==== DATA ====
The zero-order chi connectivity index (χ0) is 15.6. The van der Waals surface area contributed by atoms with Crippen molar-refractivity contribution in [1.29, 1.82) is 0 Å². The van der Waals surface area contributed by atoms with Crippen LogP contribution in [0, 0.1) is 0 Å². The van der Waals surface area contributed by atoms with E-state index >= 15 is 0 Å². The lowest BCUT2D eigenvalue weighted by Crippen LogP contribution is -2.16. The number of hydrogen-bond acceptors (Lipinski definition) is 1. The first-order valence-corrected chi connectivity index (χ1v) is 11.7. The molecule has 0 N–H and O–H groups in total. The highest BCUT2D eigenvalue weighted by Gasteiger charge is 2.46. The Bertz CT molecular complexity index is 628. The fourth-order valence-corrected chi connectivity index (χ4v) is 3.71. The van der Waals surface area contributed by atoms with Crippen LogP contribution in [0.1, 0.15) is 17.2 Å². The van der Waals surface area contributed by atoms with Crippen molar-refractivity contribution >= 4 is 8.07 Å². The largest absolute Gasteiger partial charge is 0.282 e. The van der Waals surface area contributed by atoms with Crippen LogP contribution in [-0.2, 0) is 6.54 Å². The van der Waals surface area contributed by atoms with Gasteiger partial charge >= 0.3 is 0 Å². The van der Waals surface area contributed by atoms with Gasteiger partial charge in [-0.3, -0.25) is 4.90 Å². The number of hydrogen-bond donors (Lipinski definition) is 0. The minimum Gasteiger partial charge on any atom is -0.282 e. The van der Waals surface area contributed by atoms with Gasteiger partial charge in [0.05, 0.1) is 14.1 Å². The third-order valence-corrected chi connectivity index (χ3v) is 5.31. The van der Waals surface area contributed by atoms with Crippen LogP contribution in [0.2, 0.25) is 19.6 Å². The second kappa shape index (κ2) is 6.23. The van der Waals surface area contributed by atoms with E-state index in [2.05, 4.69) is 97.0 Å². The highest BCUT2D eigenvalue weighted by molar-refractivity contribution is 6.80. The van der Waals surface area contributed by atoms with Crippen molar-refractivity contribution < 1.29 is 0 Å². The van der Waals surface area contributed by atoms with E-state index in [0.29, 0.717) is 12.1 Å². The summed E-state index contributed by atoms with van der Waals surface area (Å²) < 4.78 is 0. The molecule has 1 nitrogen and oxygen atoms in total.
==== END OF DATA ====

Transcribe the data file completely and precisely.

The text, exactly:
The zero-order chi connectivity index (χ0) is 15.6. The van der Waals surface area contributed by atoms with Crippen molar-refractivity contribution in [1.29, 1.82) is 0 Å². The van der Waals surface area contributed by atoms with Crippen LogP contribution in [0, 0.1) is 0 Å². The van der Waals surface area contributed by atoms with E-state index >= 15 is 0 Å². The lowest BCUT2D eigenvalue weighted by Crippen LogP contribution is -2.16. The number of hydrogen-bond acceptors (Lipinski definition) is 1. The first-order valence-corrected chi connectivity index (χ1v) is 11.7. The molecule has 0 N–H and O–H groups in total. The highest BCUT2D eigenvalue weighted by Gasteiger charge is 2.46. The Bertz CT molecular complexity index is 628. The fourth-order valence-corrected chi connectivity index (χ4v) is 3.71. The van der Waals surface area contributed by atoms with Crippen LogP contribution in [0.1, 0.15) is 17.2 Å². The van der Waals surface area contributed by atoms with Crippen molar-refractivity contribution >= 4 is 8.07 Å². The largest absolute Gasteiger partial charge is 0.282 e. The van der Waals surface area contributed by atoms with Crippen LogP contribution in [-0.2, 0) is 6.54 Å². The van der Waals surface area contributed by atoms with Gasteiger partial charge >= 0.3 is 0 Å². The van der Waals surface area contributed by atoms with Gasteiger partial charge in [-0.3, -0.25) is 4.90 Å². The number of hydrogen-bond donors (Lipinski definition) is 0. The minimum Gasteiger partial charge on any atom is -0.282 e. The van der Waals surface area contributed by atoms with Gasteiger partial charge in [0.05, 0.1) is 14.1 Å². The third-order valence-corrected chi connectivity index (χ3v) is 5.31. The van der Waals surface area contributed by atoms with Crippen LogP contribution in [0.2, 0.25) is 19.6 Å². The second kappa shape index (κ2) is 6.23. The van der Waals surface area contributed by atoms with E-state index in [2.05, 4.69) is 97.0 Å². The highest BCUT2D eigenvalue weighted by molar-refractivity contribution is 6.80. The van der Waals surface area contributed by atoms with Crippen molar-refractivity contribution < 1.29 is 0 Å². The van der Waals surface area contributed by atoms with E-state index in [0.29, 0.717) is 12.1 Å². The summed E-state index contributed by atoms with van der Waals surface area (Å²) < 4.78 is 0. The molecule has 1 nitrogen and oxygen atoms in total.